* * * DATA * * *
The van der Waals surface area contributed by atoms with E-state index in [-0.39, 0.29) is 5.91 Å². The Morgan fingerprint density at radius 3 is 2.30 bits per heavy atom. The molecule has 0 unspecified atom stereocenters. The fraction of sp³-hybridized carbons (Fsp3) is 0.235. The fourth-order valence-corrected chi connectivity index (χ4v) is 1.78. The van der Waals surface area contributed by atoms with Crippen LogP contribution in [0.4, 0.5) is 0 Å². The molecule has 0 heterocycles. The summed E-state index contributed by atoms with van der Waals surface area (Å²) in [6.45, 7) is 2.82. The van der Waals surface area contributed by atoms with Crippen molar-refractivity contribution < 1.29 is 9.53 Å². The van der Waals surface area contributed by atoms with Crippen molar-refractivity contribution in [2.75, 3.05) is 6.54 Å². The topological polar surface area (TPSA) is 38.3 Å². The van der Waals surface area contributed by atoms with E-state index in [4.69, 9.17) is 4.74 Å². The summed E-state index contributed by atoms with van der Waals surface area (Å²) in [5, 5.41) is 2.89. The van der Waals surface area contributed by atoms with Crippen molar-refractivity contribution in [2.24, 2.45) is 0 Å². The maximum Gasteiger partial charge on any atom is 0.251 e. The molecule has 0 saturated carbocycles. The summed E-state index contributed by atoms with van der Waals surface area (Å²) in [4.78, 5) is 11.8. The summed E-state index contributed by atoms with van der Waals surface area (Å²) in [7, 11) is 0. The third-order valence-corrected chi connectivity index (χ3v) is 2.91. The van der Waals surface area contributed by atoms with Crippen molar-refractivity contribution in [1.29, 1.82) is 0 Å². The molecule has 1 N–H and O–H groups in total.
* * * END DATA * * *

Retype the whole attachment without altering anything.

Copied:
The van der Waals surface area contributed by atoms with E-state index in [-0.39, 0.29) is 5.91 Å². The Morgan fingerprint density at radius 3 is 2.30 bits per heavy atom. The molecule has 0 unspecified atom stereocenters. The fraction of sp³-hybridized carbons (Fsp3) is 0.235. The fourth-order valence-corrected chi connectivity index (χ4v) is 1.78. The van der Waals surface area contributed by atoms with Crippen LogP contribution in [0.4, 0.5) is 0 Å². The molecule has 0 heterocycles. The summed E-state index contributed by atoms with van der Waals surface area (Å²) in [6.45, 7) is 2.82. The van der Waals surface area contributed by atoms with Crippen molar-refractivity contribution < 1.29 is 9.53 Å². The van der Waals surface area contributed by atoms with Crippen molar-refractivity contribution in [2.75, 3.05) is 6.54 Å². The topological polar surface area (TPSA) is 38.3 Å². The van der Waals surface area contributed by atoms with E-state index in [4.69, 9.17) is 4.74 Å². The summed E-state index contributed by atoms with van der Waals surface area (Å²) in [5, 5.41) is 2.89. The van der Waals surface area contributed by atoms with Crippen molar-refractivity contribution in [2.24, 2.45) is 0 Å². The maximum Gasteiger partial charge on any atom is 0.251 e. The molecule has 0 saturated carbocycles. The summed E-state index contributed by atoms with van der Waals surface area (Å²) in [4.78, 5) is 11.8. The summed E-state index contributed by atoms with van der Waals surface area (Å²) in [7, 11) is 0. The third-order valence-corrected chi connectivity index (χ3v) is 2.91. The van der Waals surface area contributed by atoms with Crippen molar-refractivity contribution in [1.29, 1.82) is 0 Å². The molecule has 1 N–H and O–H groups in total.